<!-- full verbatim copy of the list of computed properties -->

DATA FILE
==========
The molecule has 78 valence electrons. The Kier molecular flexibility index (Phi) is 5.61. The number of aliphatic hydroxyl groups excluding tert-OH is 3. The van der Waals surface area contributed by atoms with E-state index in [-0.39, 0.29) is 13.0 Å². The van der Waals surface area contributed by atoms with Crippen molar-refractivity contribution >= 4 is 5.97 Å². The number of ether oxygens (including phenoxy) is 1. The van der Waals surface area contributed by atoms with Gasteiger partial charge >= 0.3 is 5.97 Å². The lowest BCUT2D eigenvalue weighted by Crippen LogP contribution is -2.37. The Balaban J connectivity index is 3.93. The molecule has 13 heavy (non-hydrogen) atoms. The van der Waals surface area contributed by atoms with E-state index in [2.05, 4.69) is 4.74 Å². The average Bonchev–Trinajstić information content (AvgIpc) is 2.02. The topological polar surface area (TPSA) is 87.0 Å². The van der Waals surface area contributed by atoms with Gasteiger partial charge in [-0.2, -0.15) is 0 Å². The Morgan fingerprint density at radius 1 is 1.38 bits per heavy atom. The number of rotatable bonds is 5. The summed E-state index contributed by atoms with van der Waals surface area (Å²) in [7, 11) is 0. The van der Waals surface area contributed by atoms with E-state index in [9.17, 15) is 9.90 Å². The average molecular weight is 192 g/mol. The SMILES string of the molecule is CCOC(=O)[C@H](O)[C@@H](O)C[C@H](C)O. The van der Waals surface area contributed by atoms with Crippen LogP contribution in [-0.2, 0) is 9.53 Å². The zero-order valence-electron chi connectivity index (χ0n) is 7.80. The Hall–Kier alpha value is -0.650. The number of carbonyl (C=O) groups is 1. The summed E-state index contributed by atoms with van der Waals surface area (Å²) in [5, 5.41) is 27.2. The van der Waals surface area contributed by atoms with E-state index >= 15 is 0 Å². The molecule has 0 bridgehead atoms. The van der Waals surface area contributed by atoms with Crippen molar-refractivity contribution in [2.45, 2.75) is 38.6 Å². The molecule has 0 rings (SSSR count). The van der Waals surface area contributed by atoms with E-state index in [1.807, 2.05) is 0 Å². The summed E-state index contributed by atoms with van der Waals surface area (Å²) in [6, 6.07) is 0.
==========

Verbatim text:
The molecule has 78 valence electrons. The Kier molecular flexibility index (Phi) is 5.61. The number of aliphatic hydroxyl groups excluding tert-OH is 3. The van der Waals surface area contributed by atoms with E-state index in [-0.39, 0.29) is 13.0 Å². The van der Waals surface area contributed by atoms with Crippen molar-refractivity contribution >= 4 is 5.97 Å². The number of ether oxygens (including phenoxy) is 1. The van der Waals surface area contributed by atoms with Gasteiger partial charge >= 0.3 is 5.97 Å². The lowest BCUT2D eigenvalue weighted by Crippen LogP contribution is -2.37. The Balaban J connectivity index is 3.93. The molecule has 13 heavy (non-hydrogen) atoms. The van der Waals surface area contributed by atoms with E-state index in [2.05, 4.69) is 4.74 Å². The average Bonchev–Trinajstić information content (AvgIpc) is 2.02. The topological polar surface area (TPSA) is 87.0 Å². The van der Waals surface area contributed by atoms with Gasteiger partial charge in [-0.2, -0.15) is 0 Å². The Morgan fingerprint density at radius 1 is 1.38 bits per heavy atom. The number of rotatable bonds is 5. The summed E-state index contributed by atoms with van der Waals surface area (Å²) in [7, 11) is 0. The van der Waals surface area contributed by atoms with E-state index in [9.17, 15) is 9.90 Å². The average molecular weight is 192 g/mol. The SMILES string of the molecule is CCOC(=O)[C@H](O)[C@@H](O)C[C@H](C)O. The van der Waals surface area contributed by atoms with Crippen LogP contribution in [-0.2, 0) is 9.53 Å². The zero-order valence-electron chi connectivity index (χ0n) is 7.80. The Hall–Kier alpha value is -0.650. The number of carbonyl (C=O) groups is 1. The summed E-state index contributed by atoms with van der Waals surface area (Å²) in [5, 5.41) is 27.2. The van der Waals surface area contributed by atoms with E-state index >= 15 is 0 Å². The molecule has 0 bridgehead atoms. The van der Waals surface area contributed by atoms with Crippen molar-refractivity contribution in [2.45, 2.75) is 38.6 Å². The molecule has 0 rings (SSSR count). The van der Waals surface area contributed by atoms with E-state index in [1.807, 2.05) is 0 Å². The summed E-state index contributed by atoms with van der Waals surface area (Å²) in [6, 6.07) is 0.